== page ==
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In the dying days of B.C.’s ‘wild west,’ developers helped kick millions to the NDP and Liberals

Former B.C. premier Christy Clark, left, and B.C. Premier John Horgan, right.
Former B.C. premier Christy Clark, left, and B.C. Premier John Horgan, right. CP

With only a few months left to pump money into B.C.’s political parties, developers, unions and more pumped millions into the governing NDP and the opposition Liberals, according to data released by Elections BC on Monday.

The elections agency has released annual financial reports for 2017, which include data showing donations to parties after the May 9, 2017 election.

They also showed what donations looked like before new rules prohibiting corporate, union and organizational contributions came into effect on Nov. 30, 2017.

Coverage of B.C. political donations on Globalnews.ca:

The data shows $5,223,668.52 coming into the BC NDP from May 10 to Nov. 30.

Of that, more than $2 million came from corporations, with $100,000 donated by Alpenhaus Restaurants Ltd. alone.

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The NDP also took in $1.52 million in union donations, with $100,000 coming from each of the the B.C. divisions of the Canadian Union of Public Employees (CUPE), CUPE National and the International Union of Operating Engineers Local 115.

Individuals, meanwhile, contributed just under $1.5 million to the party.

READ MORE: New York Times report on B.C.: Canada’s ‘Wild West’ of political cash

Meanwhile, the BC Liberals took in $4,231,810.74 in the same time period.

Of that, more than $2.7 million came from corporations, with major contributions by Townline Homes ($100,000), Huamulan Developments Inc. ($93,000) and Wesgroup Properties Ltd. ($75,000).

Individuals contributed just under $1 million to the party, with major donations coming from Lululemon founder Dennis J. “Chip” Wilson ($100,000) and Townline Homes developer Rick Ilich ($75,000).

The BC Liberals also took in over $400,000 from unincorporated businesses and commercial organizations. That list included Aquilini Investment Group LP, whose principal officer was Canucks owner and developer Francesco Aquilini — his entity alone contributed $100,000.

An additional $121,560 came from “other” donors, a list that included organizations such as the Progressive Contractors Association of Canada ($13,700) and the Independent Contractors and Businesses Association ($4,000).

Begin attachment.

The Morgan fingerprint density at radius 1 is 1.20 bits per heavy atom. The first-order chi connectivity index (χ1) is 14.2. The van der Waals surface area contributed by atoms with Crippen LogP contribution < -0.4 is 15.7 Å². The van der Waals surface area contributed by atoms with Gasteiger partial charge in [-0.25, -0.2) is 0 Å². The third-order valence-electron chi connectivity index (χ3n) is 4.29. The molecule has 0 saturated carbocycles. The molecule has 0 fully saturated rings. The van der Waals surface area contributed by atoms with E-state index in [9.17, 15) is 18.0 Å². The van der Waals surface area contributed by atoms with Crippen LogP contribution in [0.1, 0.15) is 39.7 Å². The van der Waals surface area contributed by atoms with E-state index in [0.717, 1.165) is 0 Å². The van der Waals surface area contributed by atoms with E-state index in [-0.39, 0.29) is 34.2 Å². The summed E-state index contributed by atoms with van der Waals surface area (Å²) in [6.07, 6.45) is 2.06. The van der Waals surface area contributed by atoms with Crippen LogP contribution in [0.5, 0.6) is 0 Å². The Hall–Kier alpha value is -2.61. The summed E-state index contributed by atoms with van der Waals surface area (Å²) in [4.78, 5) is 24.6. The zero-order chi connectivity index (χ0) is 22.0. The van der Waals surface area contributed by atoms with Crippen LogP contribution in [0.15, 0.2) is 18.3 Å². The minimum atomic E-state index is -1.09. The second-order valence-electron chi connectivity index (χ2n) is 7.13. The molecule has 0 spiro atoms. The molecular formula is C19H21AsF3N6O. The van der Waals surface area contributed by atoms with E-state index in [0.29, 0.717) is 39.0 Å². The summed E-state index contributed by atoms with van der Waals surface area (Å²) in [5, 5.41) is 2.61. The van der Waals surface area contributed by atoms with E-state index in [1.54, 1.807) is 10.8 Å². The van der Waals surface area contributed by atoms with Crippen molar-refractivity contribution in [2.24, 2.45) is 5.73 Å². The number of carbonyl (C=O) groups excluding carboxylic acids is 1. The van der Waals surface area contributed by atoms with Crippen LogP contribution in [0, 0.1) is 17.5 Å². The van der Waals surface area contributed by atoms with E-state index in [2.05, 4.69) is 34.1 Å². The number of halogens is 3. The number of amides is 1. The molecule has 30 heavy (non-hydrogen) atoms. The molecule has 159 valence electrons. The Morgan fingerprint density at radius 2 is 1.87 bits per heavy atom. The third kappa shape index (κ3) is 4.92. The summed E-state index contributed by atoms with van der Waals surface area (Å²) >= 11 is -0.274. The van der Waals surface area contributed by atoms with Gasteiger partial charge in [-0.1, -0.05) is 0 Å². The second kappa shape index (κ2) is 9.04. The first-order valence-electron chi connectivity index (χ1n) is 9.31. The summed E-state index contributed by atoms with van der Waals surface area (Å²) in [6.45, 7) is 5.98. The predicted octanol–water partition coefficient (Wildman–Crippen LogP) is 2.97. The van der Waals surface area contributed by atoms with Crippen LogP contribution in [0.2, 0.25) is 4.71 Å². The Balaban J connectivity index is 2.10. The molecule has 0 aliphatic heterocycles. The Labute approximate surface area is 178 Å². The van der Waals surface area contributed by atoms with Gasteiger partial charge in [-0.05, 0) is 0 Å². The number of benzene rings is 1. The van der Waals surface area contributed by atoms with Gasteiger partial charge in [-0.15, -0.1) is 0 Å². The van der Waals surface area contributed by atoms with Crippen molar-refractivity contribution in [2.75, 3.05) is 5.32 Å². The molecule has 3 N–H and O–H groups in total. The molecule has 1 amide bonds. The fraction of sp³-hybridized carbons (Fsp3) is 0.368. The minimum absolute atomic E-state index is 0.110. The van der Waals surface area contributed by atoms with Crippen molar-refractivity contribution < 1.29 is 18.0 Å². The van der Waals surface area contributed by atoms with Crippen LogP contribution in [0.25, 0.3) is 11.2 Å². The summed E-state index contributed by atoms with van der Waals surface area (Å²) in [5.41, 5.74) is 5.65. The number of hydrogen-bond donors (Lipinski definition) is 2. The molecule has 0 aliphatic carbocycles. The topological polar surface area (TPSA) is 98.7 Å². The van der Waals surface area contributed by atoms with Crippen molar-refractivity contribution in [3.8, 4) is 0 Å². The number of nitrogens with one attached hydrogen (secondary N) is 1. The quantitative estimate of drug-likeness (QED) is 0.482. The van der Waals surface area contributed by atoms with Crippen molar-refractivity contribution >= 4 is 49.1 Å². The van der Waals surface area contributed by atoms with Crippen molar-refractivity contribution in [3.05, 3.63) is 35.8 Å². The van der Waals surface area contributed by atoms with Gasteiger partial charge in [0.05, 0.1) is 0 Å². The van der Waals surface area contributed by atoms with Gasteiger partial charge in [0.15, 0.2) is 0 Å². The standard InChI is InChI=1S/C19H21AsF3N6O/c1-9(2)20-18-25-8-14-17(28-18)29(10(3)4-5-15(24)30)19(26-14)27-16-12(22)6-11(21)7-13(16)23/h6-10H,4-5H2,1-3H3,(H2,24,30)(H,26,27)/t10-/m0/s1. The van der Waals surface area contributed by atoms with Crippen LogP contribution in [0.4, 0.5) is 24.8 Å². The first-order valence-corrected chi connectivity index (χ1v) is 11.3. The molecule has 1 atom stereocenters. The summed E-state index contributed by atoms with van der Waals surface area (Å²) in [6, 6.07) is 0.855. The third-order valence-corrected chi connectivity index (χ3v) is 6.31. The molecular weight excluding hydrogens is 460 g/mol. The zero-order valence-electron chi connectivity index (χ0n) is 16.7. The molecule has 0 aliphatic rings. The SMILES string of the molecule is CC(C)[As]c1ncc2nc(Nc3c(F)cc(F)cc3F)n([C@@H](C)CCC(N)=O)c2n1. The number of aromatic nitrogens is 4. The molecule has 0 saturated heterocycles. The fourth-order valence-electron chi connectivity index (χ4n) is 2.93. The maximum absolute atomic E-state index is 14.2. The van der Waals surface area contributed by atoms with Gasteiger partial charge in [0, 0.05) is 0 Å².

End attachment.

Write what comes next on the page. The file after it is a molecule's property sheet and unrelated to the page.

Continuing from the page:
This chart compares donations to the BC NDP and the BC Liberals that happened between May 10 and Nov. 30:

A closer look at the data also shows how much developers dominated contributions over $10,000 in that time frame.

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In a list of contributions over $10,000, developers kicked about $1.153 million to the BC Liberals, with contributions from companies such as Beedie Developments and the Macdonald Development Corp.

Meanwhile, slightly less than $500,000 of the contributions in this category went to the BC NDP, with major donations coming from Wesgroup, Bosa Properties and Concord Pacific Developments.

READ MORE: BC Liberals end ‘real-time’ reporting of political donations

But these numbers likely underestimate how much money developers gave to B.C. political parties.

IntegrityBC, a non-profit focused on accountability for political parties, said the BC NDP alone could have raised as much as $684,000 from developers after the election.

The latest data represents the last gasp of a time that earned B.C. a reputation as the “wild west” of political donations — from the New York Times, and others.

No longer can people write cheques to political parties totaling $100,000 — new rules limit individual contributions to $1,200.

And that’s a good thing, said Dermod Travis, executive director of IntegrityBC.

“The big money days of B.C. politics are over,” he told Global News.

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“This was their last hurrah, some of the companies very clearly wanted to show their spirits for the last hurrah.”

READ MORE: BC NDP introduce legislation to ban big money in politics, includes corporate and union donation ban

The new rules are a positive development for two reasons, Travis said.

“One, it will get that sewer sense out of B.C. politics,” he said.

“And second, it’ll cause political parties to have to engage with the public more, and not hide behind handlers and photo opportunities.”

Travis noted that the political parties can’t use this money in any future campaigns — that they have to go to expenses such as operations or paying down debt.

You can look at the data yourself right here.